'Potter' Trailer Unveils a Young Voldemort
The trailer of the film, which hits theaters Nov. 21 opening, is unveiled.
July 29, 2008— -- The sixth "Harry Potter" movie is continuing to creep toward its Nov. 21 opening.
The trailer for "Harry Potter and the Half-Blood Prince" arrives today online and makes its debut in theaters Friday before "The Mummy: Tomb of the Dragon Emperor." Film editing is complete, says director David Yates, and studio officials will soon see the finished product.
Then next month, test audiences will get a sneak peek — something that doesn't seem to faze Yates in the least. "That's an incredibly useful process," he says.
The big reveal in the trailer (and in this exclusive photo from it): a glimpse of the young Tom Riddle, who grows up to become the wizarding world's most malevolent force, Lord Voldemort.
Voldemort is played by Ralph Fiennes, and his 11-year-old incarnation is played by 10-year-old Hero Fiennes-Tiffin, the actor's nephew. Not only does he bear a resemblance to the grown-up Voldemort, but he also has the requisite intensity, Yates says.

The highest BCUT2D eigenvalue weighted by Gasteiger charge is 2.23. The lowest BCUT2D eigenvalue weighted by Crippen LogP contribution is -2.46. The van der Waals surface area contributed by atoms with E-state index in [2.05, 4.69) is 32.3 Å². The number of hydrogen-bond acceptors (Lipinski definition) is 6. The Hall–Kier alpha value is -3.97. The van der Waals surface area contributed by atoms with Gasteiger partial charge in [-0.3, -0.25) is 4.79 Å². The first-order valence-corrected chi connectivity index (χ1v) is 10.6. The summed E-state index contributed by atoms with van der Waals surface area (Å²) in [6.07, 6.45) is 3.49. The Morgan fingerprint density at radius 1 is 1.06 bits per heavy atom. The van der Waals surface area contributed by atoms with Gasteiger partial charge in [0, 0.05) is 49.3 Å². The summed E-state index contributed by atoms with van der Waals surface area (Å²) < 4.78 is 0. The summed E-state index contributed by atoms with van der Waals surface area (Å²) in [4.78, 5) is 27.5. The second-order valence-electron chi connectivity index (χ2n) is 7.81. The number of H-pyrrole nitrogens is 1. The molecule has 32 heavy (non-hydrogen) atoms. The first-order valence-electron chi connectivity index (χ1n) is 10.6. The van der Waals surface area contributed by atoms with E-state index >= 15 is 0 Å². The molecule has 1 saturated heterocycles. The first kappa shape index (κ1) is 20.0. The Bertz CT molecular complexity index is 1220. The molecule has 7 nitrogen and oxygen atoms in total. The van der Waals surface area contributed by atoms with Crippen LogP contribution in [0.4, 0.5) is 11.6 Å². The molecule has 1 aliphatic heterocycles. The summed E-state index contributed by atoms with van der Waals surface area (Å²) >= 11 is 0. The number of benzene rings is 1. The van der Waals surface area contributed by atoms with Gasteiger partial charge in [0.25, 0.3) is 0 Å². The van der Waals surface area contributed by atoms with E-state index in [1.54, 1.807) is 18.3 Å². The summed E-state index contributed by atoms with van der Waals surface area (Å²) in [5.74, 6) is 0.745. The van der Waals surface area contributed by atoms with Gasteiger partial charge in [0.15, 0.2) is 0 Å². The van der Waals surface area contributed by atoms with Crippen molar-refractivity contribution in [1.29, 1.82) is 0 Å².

"His mother (Martha Fiennes) is a film director, and Hero was very focused and disciplined," Yates says. "The fact that he's related to Ralph wasn't the primary reason for choosing him. It was an advantage that he looked very similar to Ralph. Of course that was useful. But primarily I went for Hero because of this wonderful haunted quality that seemed to bring Tom Riddle alive on-screen for us."
Yates stressed how hard it can be for very young actors to find the necessary dark place to play such a creepy character.
"But even though he's the nicest child you'd ever want to meet, sweet-natured and pleasant, he got the corners and dark moods and odd spirit of the character."
Audiences also will meet a teenage Voldemort, still known as Tom Riddle. He's played by Frank Dillane. The character made an appearance in the second Potter film, "Chamber of Secrets", played by a different actor.
"Even at a very young age, Tom Riddle shows tendencies toward cruelty and maliciousness," Yates says. "And it's a very unsettling thing to see."